Longboard dancing is a visual, flowy and skillful discipline that involves fluid cross-stepping and balancing tricks while carving on the board. These stepping tricks are often called “flatland” tricks, different from more “jumpy” freestyle tricks such as ollies, kickflips, shuvits, and slides (see this post for more on freestyle).
When you dance, you move your weight around on your longboard in such a way to perform “dance” moves while at the same time keeping your board rolling under you through a carving and pumping motion blended into the dance.
What makes a good longboard dancing setup? You can pretty much dance on any kind of board, but dedicated dancer boards will give you the room and freedom you need to perform your stepping tricks, while the right setup will keep you carving in a fluid way. The following are 5 of the best dancing longboards on the market :
- The 48.5″ Loaded Bhangra
- The 49″ Loaded Tarab
- The 45.5″ Landyachtz Stratus
- The 45″ Bustin Daensu
- The 47″ Rayne Whip
In this post, I’ll first recap the main aspects of what makes a good dancing longboard. Then we’ll take a close-up look at each of these boards crafted by some of the best longboard brands on the market.
Features of a good dancing longboard
When dancing, you walk, cross step and spin on your board, and you carve turns by shifting your body weight around. Check out this other post to learn more about the main longboard dancing tricks.
Therefore, you need a dancing board with lots of room and one that’s
1. Dancing board deck shape and size
Dancer boards are typically very long (45″+) and wide (9″+) giving you ample walking space with little risk of shoe bite. The EFP – Effective Foot Platform, the actual surface you can stand on, is the best metric to look at for a dancer, and should be as large as possible.
While long wheelbase is sometimes mentioned as a key feature for dancing, wheelbase is actually not that relevant because on such longer decks, the wheelbase will typically be long enough (30″+) to make your board flowy and slower turning.
Note that some longboarders prefer slightly smaller platforms for dancing as they find it easier to know where they are on the deck, resulting in smoother dancing. However, this comes at the cost of more restricted walking space.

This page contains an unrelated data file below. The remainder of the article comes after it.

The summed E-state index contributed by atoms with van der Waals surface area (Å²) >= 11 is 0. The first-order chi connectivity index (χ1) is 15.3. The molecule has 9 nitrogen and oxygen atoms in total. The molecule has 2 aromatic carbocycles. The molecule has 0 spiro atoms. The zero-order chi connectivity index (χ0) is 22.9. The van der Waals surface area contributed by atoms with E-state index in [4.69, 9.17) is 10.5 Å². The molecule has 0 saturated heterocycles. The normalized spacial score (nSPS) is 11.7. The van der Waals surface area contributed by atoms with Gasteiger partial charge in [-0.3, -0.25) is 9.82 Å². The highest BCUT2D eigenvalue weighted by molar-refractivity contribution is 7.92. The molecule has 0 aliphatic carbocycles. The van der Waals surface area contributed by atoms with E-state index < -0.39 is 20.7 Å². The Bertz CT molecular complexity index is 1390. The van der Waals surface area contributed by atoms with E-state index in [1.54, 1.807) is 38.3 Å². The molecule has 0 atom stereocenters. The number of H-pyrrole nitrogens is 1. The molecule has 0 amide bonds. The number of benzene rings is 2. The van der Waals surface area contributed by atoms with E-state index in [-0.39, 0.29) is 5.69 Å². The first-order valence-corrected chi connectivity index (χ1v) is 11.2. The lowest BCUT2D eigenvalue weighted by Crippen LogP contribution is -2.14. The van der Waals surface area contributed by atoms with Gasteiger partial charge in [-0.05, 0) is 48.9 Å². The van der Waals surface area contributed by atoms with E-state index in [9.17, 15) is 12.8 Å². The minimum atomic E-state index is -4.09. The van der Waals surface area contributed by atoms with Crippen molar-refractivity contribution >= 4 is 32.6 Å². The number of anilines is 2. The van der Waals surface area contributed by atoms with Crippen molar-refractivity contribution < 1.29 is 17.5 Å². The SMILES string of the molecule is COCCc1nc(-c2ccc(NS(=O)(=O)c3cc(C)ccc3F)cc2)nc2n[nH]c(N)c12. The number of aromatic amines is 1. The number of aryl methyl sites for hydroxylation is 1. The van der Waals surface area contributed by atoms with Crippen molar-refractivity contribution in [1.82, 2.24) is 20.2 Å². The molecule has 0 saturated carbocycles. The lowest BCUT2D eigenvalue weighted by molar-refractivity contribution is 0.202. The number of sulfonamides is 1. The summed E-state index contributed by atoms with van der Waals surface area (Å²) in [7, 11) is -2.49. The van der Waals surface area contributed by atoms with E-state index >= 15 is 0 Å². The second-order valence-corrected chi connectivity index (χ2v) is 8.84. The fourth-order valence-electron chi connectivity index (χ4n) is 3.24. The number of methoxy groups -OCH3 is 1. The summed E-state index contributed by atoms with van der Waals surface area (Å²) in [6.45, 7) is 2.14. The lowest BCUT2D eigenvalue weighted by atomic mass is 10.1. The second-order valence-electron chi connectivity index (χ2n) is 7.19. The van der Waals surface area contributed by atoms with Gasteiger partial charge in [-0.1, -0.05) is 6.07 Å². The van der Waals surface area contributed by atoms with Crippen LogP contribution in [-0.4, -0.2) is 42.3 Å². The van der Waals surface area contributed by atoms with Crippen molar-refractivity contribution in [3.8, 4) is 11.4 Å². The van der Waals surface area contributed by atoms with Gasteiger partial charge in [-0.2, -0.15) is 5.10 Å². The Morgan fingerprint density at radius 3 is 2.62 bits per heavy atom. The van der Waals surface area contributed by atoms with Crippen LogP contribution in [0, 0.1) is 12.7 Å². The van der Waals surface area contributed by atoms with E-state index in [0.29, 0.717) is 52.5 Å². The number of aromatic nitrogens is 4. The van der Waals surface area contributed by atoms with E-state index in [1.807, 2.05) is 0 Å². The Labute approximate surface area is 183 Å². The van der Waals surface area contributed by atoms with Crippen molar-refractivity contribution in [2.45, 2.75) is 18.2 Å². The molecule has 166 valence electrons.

Drop-through decks typically offer larger EFP and provide good stability for dancing as they ride low to the ground. Double drop decks (drop through mount + drop platform) are even more stable – though not as resistant to pressure as a topmount deck.
A dance longboard may have a slight kick tail and/or nose for manuals or even shuvits – some longboarders like to mix some freestyle tricks with their dancing.
Dancer decks are typically heavier than average: due to length and wheelbase, they’re made with more plies of wood to keep them from being too flexy, leading to bulkier decks. For dancing, weight is actually an advantage, helping your board roll longer and smoother on uneven terrain. Your trucks and wheels can also be as heavy as possible.
2. Dancing board concave and flex
Dancer longboards are often on the flat side or with subtle concave to help you carve by standing on the edges while you’re stepwalking. A bit of concave can also help you locate yourself on the board when spinning and moving.
Too much concave can make the board steer too hard when you step near the rails of the board, which can get in the way of fluid and harmonious flatland carving.
Some dancing longboards have more flex than others – some models actually offer several flex options to choose from. Flex can help you make longer carves and smoothen out your ride, as it reduces torsional stiffness thus making turning slower.
Too much flex, on the other hand, can get in the way of balancing when doing dance tricks.
Riders who like to combine freestyle tricks with dancing may choose a stiffer board for more pop (for ollies and kickflips). Others may prefer more flex for softer landing when jumping on the board. All in all, flex is really a matter of personal preference for dancing.
The boards with the most flex are typically bamboo decks, while full maple decks are stiffer (how stiff depends on the number of plies). A heavier rider may feel that a maple deck provides just enough flex for them.
3. Dancing board trucks
Trucks may not be as important for dancing as for other longboard riding styles. As you progress, however, you may start looking for faster, deeper carving trucks. Initially, you just want relatively loose trucks yet stable enough to give you some room for error while you step across your board.
You typically want some good RKP 180mm, 50º trucks, e.g. Paris or Randals. You may alternatively go with 150mm trucks with risers, provided they’re compatible with your deck.